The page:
We’re tournament people, my husband and I. The way some people climb rocks or brew beer (I don’t know: What do other people do?), we draw sloppy 64-berth brackets in coffee-stained spiral-bound notebooks then set to vigorous, regimented discussion, rationally whittling down the field until an undisputed champion emerges. Notable competitions past include Most Intriguing City (Helsinki def. Buenos Aires) and Favorite Animal (Polar Bear def. House Cat). Most times, Matt is the tournament master, the committee of one who conceives and presents the field to me, which I then imperiously adjudicate, usually while reclining on a couch or airplane seat and eating something packed with butterfat. It’s a good arrangement, because he is a historian who likes categories and I am a writer who likes making things up.
For tournament people, the next bracket is always a gift. Matt’s mom visited last month, and she brought with her a 32-person field of literary characters for each of us to complete. Our champions were to be not the greatest or most iconic or most influential figures, but the characters we’d most like to have as friends.
“Would you want to be friends with Humbert Humbert?” Claire Messud had recently demanded of Publishers Weekly.
She had a point. We took Alexander Portnoy instead.
Serious readers know we shouldn’t go looking for friends in fiction. Better to look for moral questions, social truths, emotional possibilities—the stuff of life. And yet, isn’t it sort of fun to imagine playing Eschaton with Michael Pemulis or cruising Mexico with the Savage Detectives? Isn’t imagining ourselves among fictional people actually pretty central to the experience of reading? Literary characters certainly know this. They read and imagine, just like us. Per Holden Caulfield: “I wouldn’t want to call Somerset Maugham up. I don’t know, he just isn’t the kind of guy I’d want to call up, that’s all. I’d rather call old Thomas Hardy up. I like that Eustacia Vye.”
The truth is, most of us like or dislike the characters we encounter in books, whether we ought to or not. It’s all part of fiction’s fantasy that we get to pal around with a charming drug dealer or a righteous butler or an angry socialite we’d otherwise never get to know. Every time we read a good novel, we are essentially befriending a new incorrigible person—which makes sense, really, because most of us love incorrigible people all throughout our lives.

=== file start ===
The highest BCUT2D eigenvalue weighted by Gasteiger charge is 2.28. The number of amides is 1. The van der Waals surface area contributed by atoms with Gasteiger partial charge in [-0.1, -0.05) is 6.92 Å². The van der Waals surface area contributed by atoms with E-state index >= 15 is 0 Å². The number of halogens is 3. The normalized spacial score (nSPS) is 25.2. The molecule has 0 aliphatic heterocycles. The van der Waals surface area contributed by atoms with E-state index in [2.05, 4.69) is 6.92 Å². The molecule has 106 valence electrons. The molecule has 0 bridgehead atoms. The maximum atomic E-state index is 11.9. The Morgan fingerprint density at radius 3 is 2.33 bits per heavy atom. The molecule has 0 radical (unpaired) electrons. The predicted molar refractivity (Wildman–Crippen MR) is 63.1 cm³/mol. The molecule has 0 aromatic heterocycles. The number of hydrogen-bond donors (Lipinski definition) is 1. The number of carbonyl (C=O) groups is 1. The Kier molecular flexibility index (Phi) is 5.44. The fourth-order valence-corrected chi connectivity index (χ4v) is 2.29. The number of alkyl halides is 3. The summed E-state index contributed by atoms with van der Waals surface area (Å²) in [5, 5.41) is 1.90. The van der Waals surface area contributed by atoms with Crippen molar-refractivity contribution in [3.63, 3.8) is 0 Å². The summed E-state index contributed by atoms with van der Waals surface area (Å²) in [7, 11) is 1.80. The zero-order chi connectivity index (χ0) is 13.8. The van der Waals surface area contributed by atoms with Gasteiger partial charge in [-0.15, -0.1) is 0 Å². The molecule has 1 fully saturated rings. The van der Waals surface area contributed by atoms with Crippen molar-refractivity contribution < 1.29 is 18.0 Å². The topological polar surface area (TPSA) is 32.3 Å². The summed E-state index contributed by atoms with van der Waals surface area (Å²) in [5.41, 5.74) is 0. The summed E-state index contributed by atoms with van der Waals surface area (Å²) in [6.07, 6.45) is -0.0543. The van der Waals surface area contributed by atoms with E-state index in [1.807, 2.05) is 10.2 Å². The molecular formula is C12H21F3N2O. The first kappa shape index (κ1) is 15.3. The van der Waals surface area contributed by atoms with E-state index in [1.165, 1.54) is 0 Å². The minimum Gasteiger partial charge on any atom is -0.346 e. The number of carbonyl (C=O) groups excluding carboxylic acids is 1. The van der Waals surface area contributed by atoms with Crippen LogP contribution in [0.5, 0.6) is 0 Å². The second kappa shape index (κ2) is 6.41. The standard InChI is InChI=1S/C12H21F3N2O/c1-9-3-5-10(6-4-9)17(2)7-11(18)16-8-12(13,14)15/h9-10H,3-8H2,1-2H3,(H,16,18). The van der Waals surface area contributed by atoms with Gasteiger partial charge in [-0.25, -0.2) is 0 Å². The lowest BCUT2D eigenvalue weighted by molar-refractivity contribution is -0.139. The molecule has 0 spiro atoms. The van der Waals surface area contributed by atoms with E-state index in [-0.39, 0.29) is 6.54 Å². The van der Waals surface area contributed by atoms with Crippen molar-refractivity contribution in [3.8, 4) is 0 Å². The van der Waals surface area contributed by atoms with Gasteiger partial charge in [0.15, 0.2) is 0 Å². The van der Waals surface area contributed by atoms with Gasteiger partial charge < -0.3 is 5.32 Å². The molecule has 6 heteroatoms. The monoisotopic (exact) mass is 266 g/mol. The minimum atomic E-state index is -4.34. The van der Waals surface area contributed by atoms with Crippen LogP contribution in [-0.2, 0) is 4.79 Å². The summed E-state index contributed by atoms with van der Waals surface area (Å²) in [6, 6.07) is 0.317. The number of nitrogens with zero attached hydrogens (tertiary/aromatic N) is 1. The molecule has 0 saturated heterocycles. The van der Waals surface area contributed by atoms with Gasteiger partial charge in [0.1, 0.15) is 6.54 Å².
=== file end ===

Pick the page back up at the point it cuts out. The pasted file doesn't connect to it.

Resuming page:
Still, it’s probably no surprise that the first round of our tournament was tough on sociopaths and criminals, characters who, for all their life force and complexity, we’d generally want to avoid at a party. Heathcliff would turn his dogs on us and laugh. Humbert would despise our American vulgarity even if he didn’t commit statutory rape. Jay Gatsby’s parties are intimate, but let’s face it, he only has one real friend. On the whole, the intelligent, passionate women looked better to us—Middlemarch’s Dorothea Brooke, that old Eustacia Vye—as did heroic kids like Pip and Huck Finn.
Things got more interesting as the competition progressed. Matt consistently chose female friends, while I had a soft spot for men. We found ourselves drawn not to brooders or generous hearts or agreeable conversationalists, but to characters who could, for one night at least, show us a hell of a time. Seductive charmers fared better than idealists or moral compasses; disaster flirts held our attractions longer than those who plunged into oncoming trains.
Whether our choices are likeable or not is of course purely a matter of taste: other readers might prefer a selfless governess like Jane Eyre or a judicious father like Atticus Finch. Good for them. Tournaments are by their nature catalogues of individual prejudices and preferences: what we admire, what we desire, and, just as often, what we disdain.
For us, the best literary friends skated the edge between adventure and safety: smart and interesting, but also fun. Thus did many of the greatest inner lives falter against lighter-weight opponents. Hamlet, Mrs. Dalloway, Anna Karenina: all of them among our all-time favorites, none in the final four. In each case, we felt, we’d experienced the best of them already. They’d never be better than they were in the books.
The saddest part of any tournament is choosing a champion. For a while in the middle rounds, you get to hoard dozens of desirable specimens, revel in their variety, pretend they all belong to you. But bracketology, like eating a bag of gummy bears, requires ruthlessness, the snuffing out of many a desirable flavor, until you are left with just the one. One friend to rule them all.
In the end, Matt was forced to choose between Elizabeth Bennett and Daniel Deronda’s Gwendolen Harleth, two fine nineteenth-century females. After some vacillating and a heroic effort to put Keira Knightley out of mind, he went with Gwendolen and a spirited game of roulette.
For my part, I was left with two outsiders, and I opted for Jake Barnes from The Sun Also Rises over cool girl Ellen Olenska, the society-flouting countess in The Age of Innocence who captures Newland Archer’s heart. Yes, Jake is impotent, but we’re not talking about sex here, we’re talking about a night on the town. And with Jake, the town would be in France or Spain and the night would last until sunrise and there’d be riotous dancing and too much drinking with all sorts of outrageous people.
“Listen,” Bill Gorton tells Jake. “You’re a hell of a good guy, and I’m fonder of you than anybody on earth.” In a novel packed with careless, aloof, and ironic exchanges, this is an earnest claim from a true friend, as good a recommendation as any.
Or, as Lady Brett Ashley puts it, “I always joke people and I haven’t a friend in the world. Except Jake here.”
It’s pretty to think so, anyway. For the sake of the tournament, I must.
Katherine Hill’s first novel, The Violet Hour, is out this month from Scribner.